Feb 20 2015
A videogame distributor has moved to dismiss a lawsuit against it, alleging that the videogame uses the name and likeness of renowned U.S. Army General George S. Patton, Jr. without permission. Though videogame “right of publicity” lawsuits are hardly knew, the federal court presiding over the Patton case will be called upon to decide several issues not typical of such cases.
Maximum Games is the alleged publisher/distributor of the videogame HISTORY Legends of War: Patton. On November 19, 2014, CMG Worldwide Inc. (the Patton family’s exclusive worldwide licensing agent for General Patton’s name, likeness and persona) sued Maximum in federal district court, claiming that Patton’s depiction in the game and game packaging infringes valuable rights of publicity held by the Patton family. Maximum has responded, in part, by filing a special motion to strike the Complaint under California’s “Anti-SLAPP” statute–a statute mandating dismissal of a lawsuit where the movant shows that two factors are present: (1) the plaintiff’s claims arise from an act of the defendant in furtherance of its constitutional rights of freedom of speech; and (2) the plaintiff cannot establish a probability of prevailing on its claims. California law now universally recognizes videogames as a form of expressive work, entitled to First Amendment protection. It will therefore likely fall to CMG to establish a probability of success on its claims sufficient to overcome Maximum Games’ prima facie Constitutional defenses if its lawsuit is to proceed.
An issue in the case not generally present in videogame “right of publicity” cases is that California law prescribes narrower protections for public figures who are deceased than for those that are living. A separate statute governs the publicity rights of deceased persons (Cal. Civ. Code section 3344.1), and includes a broad carve-out from its provisions of “a play, book, magazine, newspaper, musical composition, audiovisual work, radio or television program, single and original work of art, [or] work of political or newsworthy value” if it is fictional or non-fictional entertainment, or a dramatic, literary, or musical work. Videogames are invariably a form of “entertainment,” but are not expressly listed in the statute as an exempted form of publication. The federal court will therefore need to decide whether the statute’s carve-out for “audiovisual works” should be read to encompass videogames. Maximum Games urges such a construction of the law, referring the Court to similar language in the Copyright Act that has been held to include videogames.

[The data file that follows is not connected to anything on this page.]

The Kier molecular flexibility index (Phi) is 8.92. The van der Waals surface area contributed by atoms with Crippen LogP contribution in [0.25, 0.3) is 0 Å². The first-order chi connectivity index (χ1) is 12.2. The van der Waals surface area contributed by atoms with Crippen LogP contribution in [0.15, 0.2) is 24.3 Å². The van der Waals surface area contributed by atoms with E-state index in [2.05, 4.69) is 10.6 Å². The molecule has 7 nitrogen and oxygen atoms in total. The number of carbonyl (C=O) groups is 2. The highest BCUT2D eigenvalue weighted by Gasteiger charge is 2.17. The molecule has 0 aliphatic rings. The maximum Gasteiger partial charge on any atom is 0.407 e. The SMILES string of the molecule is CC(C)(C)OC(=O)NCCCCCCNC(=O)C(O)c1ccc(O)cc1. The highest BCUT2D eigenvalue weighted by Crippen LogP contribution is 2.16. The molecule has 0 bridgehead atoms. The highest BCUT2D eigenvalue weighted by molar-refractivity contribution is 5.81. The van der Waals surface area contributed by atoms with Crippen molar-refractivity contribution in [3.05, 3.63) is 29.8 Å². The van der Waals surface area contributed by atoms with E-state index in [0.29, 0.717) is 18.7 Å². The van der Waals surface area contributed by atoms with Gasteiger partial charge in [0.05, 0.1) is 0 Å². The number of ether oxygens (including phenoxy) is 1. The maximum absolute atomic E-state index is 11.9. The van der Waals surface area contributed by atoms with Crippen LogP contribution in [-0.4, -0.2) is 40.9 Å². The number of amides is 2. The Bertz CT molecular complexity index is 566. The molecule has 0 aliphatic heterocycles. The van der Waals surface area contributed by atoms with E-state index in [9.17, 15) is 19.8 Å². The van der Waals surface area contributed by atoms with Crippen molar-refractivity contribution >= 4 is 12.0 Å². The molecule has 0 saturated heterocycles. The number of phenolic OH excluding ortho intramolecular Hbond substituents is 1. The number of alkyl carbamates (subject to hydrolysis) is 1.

Another aspect of this case that sets it apart from other videogame “right of publicity” cases is the need for the plaintiff to establish that it has standing to bring the lawsuit. Generally, right of publicity claims are brought by living individuals whose publicity rights are allegedly violated. (Recent lawsuits include those by the band No Doubt, actress Lindsay Lohan, and even deposed Panamian dictator Manuel Noriega.) In the case of a deceased individual, however, California law requires the individual’s “successor-in-interest” to register a claim of rights with California’s Secretary of State as a precondition of any damages award. Maximum Games maintains that General Patton’s heirs did not properly register their alleged rights to vindicate General Patton’s right of publicity. Instead, they allegedly designated an individual who is not a plaintiff in the pending lawsuit; and before that, generally designated the Patton family (but no specific individual).
Maximum argues that its alleged use of General Patton’s likeness is in any event Constitutionally protected as fair use. This argument may carry particular weight given General Patton’s undeniable role in history, and a general need to include him in any complete World War II history. Nevertheless, the federal court’s interpretation of California’s publicity statute as applied to videogames has the potential to carry the greatest precedential importance.